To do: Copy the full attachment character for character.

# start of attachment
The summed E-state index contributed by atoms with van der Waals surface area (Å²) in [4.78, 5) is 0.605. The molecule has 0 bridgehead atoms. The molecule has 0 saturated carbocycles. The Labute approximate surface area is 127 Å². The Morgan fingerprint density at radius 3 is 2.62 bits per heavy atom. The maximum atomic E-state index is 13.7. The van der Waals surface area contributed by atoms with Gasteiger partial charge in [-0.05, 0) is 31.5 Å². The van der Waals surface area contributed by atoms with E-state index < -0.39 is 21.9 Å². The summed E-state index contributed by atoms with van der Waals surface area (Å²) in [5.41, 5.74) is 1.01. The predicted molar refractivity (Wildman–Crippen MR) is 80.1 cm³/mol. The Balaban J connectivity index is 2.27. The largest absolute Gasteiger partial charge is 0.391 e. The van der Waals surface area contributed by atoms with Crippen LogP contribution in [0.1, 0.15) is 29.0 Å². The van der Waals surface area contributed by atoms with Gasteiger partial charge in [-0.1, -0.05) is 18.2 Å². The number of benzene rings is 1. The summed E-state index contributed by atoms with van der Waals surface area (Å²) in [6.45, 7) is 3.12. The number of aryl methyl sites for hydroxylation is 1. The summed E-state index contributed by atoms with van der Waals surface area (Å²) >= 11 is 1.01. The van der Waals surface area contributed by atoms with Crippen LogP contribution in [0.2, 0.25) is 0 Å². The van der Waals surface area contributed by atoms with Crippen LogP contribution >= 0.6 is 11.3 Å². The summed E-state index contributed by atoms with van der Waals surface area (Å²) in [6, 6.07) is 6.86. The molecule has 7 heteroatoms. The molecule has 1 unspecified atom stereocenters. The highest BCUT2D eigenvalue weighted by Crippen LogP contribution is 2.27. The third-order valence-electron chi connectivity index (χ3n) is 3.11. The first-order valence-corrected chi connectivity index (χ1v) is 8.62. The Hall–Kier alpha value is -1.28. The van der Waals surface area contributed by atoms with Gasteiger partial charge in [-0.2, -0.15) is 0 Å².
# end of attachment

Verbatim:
The summed E-state index contributed by atoms with van der Waals surface area (Å²) in [4.78, 5) is 0.605. The molecule has 0 bridgehead atoms. The molecule has 0 saturated carbocycles. The Labute approximate surface area is 127 Å². The Morgan fingerprint density at radius 3 is 2.62 bits per heavy atom. The maximum atomic E-state index is 13.7. The van der Waals surface area contributed by atoms with Gasteiger partial charge in [-0.05, 0) is 31.5 Å². The van der Waals surface area contributed by atoms with E-state index < -0.39 is 21.9 Å². The summed E-state index contributed by atoms with van der Waals surface area (Å²) in [5.41, 5.74) is 1.01. The predicted molar refractivity (Wildman–Crippen MR) is 80.1 cm³/mol. The Balaban J connectivity index is 2.27. The largest absolute Gasteiger partial charge is 0.391 e. The van der Waals surface area contributed by atoms with Crippen LogP contribution in [0.1, 0.15) is 29.0 Å². The van der Waals surface area contributed by atoms with Gasteiger partial charge in [-0.1, -0.05) is 18.2 Å². The number of benzene rings is 1. The summed E-state index contributed by atoms with van der Waals surface area (Å²) in [6.45, 7) is 3.12. The number of aryl methyl sites for hydroxylation is 1. The summed E-state index contributed by atoms with van der Waals surface area (Å²) >= 11 is 1.01. The van der Waals surface area contributed by atoms with Crippen LogP contribution in [0.2, 0.25) is 0 Å². The van der Waals surface area contributed by atoms with Crippen LogP contribution >= 0.6 is 11.3 Å². The summed E-state index contributed by atoms with van der Waals surface area (Å²) in [6, 6.07) is 6.86. The molecule has 7 heteroatoms. The molecule has 1 unspecified atom stereocenters. The highest BCUT2D eigenvalue weighted by Crippen LogP contribution is 2.27. The third-order valence-electron chi connectivity index (χ3n) is 3.11. The first-order valence-corrected chi connectivity index (χ1v) is 8.62. The Hall–Kier alpha value is -1.28. The van der Waals surface area contributed by atoms with Gasteiger partial charge in [-0.2, -0.15) is 0 Å².